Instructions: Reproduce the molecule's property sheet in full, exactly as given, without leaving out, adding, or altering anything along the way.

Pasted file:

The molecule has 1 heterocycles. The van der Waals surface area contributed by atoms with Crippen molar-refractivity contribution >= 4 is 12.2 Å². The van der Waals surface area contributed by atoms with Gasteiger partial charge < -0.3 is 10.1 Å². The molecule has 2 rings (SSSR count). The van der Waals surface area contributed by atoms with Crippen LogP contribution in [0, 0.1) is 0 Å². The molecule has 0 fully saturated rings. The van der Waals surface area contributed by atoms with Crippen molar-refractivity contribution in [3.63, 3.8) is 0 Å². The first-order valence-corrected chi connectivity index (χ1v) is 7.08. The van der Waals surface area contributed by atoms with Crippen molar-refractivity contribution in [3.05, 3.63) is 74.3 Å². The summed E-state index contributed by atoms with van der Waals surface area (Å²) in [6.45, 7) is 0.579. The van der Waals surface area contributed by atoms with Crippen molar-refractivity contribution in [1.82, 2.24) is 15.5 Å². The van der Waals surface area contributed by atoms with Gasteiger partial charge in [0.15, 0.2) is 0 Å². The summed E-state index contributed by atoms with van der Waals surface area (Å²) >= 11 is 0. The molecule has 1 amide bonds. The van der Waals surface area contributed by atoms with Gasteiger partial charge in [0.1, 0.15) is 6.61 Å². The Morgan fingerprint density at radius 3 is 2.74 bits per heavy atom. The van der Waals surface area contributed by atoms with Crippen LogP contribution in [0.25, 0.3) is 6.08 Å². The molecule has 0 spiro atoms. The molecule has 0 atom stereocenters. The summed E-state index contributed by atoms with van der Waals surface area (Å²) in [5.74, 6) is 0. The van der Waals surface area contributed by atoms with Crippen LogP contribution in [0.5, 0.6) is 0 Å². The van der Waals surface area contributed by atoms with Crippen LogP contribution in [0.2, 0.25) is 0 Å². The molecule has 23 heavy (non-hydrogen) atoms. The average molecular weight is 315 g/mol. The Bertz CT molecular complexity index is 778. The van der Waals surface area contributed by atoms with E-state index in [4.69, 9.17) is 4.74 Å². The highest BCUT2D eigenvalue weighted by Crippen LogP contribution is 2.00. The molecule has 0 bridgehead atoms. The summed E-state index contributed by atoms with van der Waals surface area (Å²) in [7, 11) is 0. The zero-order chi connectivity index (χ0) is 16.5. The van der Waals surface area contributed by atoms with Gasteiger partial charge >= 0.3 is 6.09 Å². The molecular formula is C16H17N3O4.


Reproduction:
The molecule has 1 heterocycles. The van der Waals surface area contributed by atoms with Crippen molar-refractivity contribution >= 4 is 12.2 Å². The van der Waals surface area contributed by atoms with Gasteiger partial charge < -0.3 is 10.1 Å². The molecule has 2 rings (SSSR count). The van der Waals surface area contributed by atoms with Crippen LogP contribution in [0, 0.1) is 0 Å². The molecule has 0 fully saturated rings. The van der Waals surface area contributed by atoms with Crippen molar-refractivity contribution in [3.63, 3.8) is 0 Å². The first-order valence-corrected chi connectivity index (χ1v) is 7.08. The van der Waals surface area contributed by atoms with Crippen molar-refractivity contribution in [3.05, 3.63) is 74.3 Å². The summed E-state index contributed by atoms with van der Waals surface area (Å²) in [6.45, 7) is 0.579. The van der Waals surface area contributed by atoms with Crippen molar-refractivity contribution in [1.82, 2.24) is 15.5 Å². The van der Waals surface area contributed by atoms with Gasteiger partial charge in [0.15, 0.2) is 0 Å². The summed E-state index contributed by atoms with van der Waals surface area (Å²) >= 11 is 0. The molecule has 1 amide bonds. The van der Waals surface area contributed by atoms with Gasteiger partial charge in [0.1, 0.15) is 6.61 Å². The Morgan fingerprint density at radius 3 is 2.74 bits per heavy atom. The van der Waals surface area contributed by atoms with Crippen LogP contribution in [0.25, 0.3) is 6.08 Å². The molecule has 0 spiro atoms. The molecule has 0 atom stereocenters. The summed E-state index contributed by atoms with van der Waals surface area (Å²) in [5.74, 6) is 0. The van der Waals surface area contributed by atoms with Crippen LogP contribution in [0.5, 0.6) is 0 Å². The van der Waals surface area contributed by atoms with Crippen LogP contribution in [0.2, 0.25) is 0 Å². The molecule has 23 heavy (non-hydrogen) atoms. The average molecular weight is 315 g/mol. The Bertz CT molecular complexity index is 778. The van der Waals surface area contributed by atoms with E-state index in [4.69, 9.17) is 4.74 Å². The highest BCUT2D eigenvalue weighted by Crippen LogP contribution is 2.00. The molecule has 0 bridgehead atoms. The summed E-state index contributed by atoms with van der Waals surface area (Å²) in [7, 11) is 0. The zero-order chi connectivity index (χ0) is 16.5. The van der Waals surface area contributed by atoms with Gasteiger partial charge >= 0.3 is 6.09 Å². The molecular formula is C16H17N3O4.